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Monday, 28 November 2022 23:06

Access4u Launches 2021-22 Impact Report

Access4u has launched their first ever Impact Report, which details the 2021-22 financial year.

The report reflects the substantial amount of growth Access4u has experienced over the past year.

"This report features some of our biggest highlights of the past financial year, including our expansion to the Adelaide Hills and Fleurieu Peninsula regions; engaging customer stories that reflect why we do what we do; as well a year in review snapshot," Cathy Miller, CEO of Access4u, says.

Despite the COVID-19 related challenges the past financial year brought, Access4u is happy to report that they are bigger and better than ever, with an increase in their customer base of 32% and staff numbers growing by 31%.

"Throughout our growth, our amazing staff stayed true to Access4u's values and continued to provide innovative and tailored services to each individual we support."

To Access4u customers and families, thank you for trusting us to support your loved ones.

We look forward to the future, as we continue to grow and expand our delivery of quality services to those who need it most.

You can view our Impact Report here.

 

 

Published in News

On Wednesday 16 November Access4u hosted an official launch of their new Mount Barker office.

Over 90 guests attended, including local dignitaries, council members, local community members and NDIS participants.

The event started with an incredible Welcome to Country from Uncle Moogy, and followed with speeches from Access4u CEO Cathy Miller and Mayor of Mount Barker, Ann Ferguson. A symbolic ribbon was cut by four NDIS participants and Access4u customers to highlight the official opening.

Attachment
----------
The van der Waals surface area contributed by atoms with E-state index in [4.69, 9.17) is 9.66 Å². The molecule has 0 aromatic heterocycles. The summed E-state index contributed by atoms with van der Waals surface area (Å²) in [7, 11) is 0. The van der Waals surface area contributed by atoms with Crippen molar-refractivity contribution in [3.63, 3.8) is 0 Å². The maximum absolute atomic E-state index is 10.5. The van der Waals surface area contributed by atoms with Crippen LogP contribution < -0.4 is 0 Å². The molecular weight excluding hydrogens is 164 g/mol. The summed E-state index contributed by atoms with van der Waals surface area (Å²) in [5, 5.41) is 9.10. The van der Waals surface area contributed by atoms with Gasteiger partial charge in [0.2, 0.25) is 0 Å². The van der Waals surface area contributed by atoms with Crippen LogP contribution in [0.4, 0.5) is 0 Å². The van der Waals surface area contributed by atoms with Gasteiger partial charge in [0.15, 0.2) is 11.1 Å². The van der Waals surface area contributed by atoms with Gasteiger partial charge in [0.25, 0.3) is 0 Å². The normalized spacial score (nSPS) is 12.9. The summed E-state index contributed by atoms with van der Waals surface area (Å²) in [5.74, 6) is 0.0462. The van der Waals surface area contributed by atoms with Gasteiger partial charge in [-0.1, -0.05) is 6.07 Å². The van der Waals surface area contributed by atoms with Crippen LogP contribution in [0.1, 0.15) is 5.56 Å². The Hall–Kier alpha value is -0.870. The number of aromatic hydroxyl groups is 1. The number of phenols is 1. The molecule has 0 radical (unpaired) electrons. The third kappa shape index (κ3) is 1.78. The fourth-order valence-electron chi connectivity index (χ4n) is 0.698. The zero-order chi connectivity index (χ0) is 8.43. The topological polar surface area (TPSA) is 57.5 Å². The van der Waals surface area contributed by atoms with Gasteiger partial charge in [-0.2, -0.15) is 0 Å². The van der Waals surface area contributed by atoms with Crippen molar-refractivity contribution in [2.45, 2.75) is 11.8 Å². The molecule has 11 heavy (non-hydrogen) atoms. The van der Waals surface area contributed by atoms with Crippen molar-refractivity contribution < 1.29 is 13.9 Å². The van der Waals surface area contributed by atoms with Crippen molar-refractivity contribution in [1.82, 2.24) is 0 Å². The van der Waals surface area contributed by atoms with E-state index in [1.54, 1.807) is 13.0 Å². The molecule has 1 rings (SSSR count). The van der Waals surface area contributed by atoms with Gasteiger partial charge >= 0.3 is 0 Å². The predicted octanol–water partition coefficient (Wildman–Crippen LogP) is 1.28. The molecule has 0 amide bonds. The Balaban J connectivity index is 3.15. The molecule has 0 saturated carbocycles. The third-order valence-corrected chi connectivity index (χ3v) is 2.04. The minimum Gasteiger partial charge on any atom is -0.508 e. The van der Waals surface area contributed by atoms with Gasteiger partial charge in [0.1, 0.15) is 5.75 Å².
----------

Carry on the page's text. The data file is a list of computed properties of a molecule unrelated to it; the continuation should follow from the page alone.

Access4u prides themselves on bringing an innovative perspective to the NDIS, and say expanding to the Adelaide Hills was always on the cards.

“Having a regional presence has always been important to us. Since our inception, we have been aware of the growing population – and, as a result, the growing demand - across Mount Barker and the Adelaide Hills,” Ms. Miller says.

“With several NDIS providers already in the area doing great work, we view ourselves as a complementary NDIS service – focusing on Support Coordination, Support Workers and Therapeutic Supports, including Positive Behaviour Support and Psychology.”

Since opening their office in Mount Barker, Access4u has already seen enormous growth, which is a reflection of how much their services are needed in the region.

Access4u also pride themselves on staying local and community-minded.

“All of our staff are local to Mount Barker. They’re passionate about the community and know the region well. And they’re committed to putting customers at the heart of everything they do.”

“I look forward to seeing our Mount Barker office grow more and more over the coming years.”

Access4u’s new office can be found at 68 Hutchinson Street, Mount Barker.

 

Dr John Wyett Adjt. Professor Lyn Hepburn Brown Cathy Miller CEO Richard Perkins Board Members of Access4u

 

Published in News

Supported Independent Living (also referred to as SIL) is a NDIS support. At Access4u, it comes under our Home and Living supports and can be found in your NDIS plan under CORE Supports.

According to the NDIS, SIL is a support that helps you “live in your home. It includes help or supervision with daily tasks, like personal care or cooking meals. It helps you live as independently as possible, while building your skills.

Supported independent living is for people with higher support needs, who need some level of help at home all the time.”

If you have Supported Independent Living available to you in your NDIS plan, it may include:
• help with personal care
• building skills - like meal preparation and cooking, cleaning, and developing a routine and social skills
• help to action any behaviour support plans you have
• support with supervision, personal safety and security
• support to give you your medication and attending medical appointments
• support to get to and from community access activities.

It does not include the cost of your groceries, your rent, any utilities, and does not include supported not related to your disability – including household budgeting or expenses related to travelling or holidays.

At Access4u, we want you to be able to choose where you live, who you live with and what support you need.

We provide long-term and permanent accommodation to SIL participants. We know that a one-size-fits-all approach doesn’t work – so, we’ll ensure that you’re living with people that you get along with.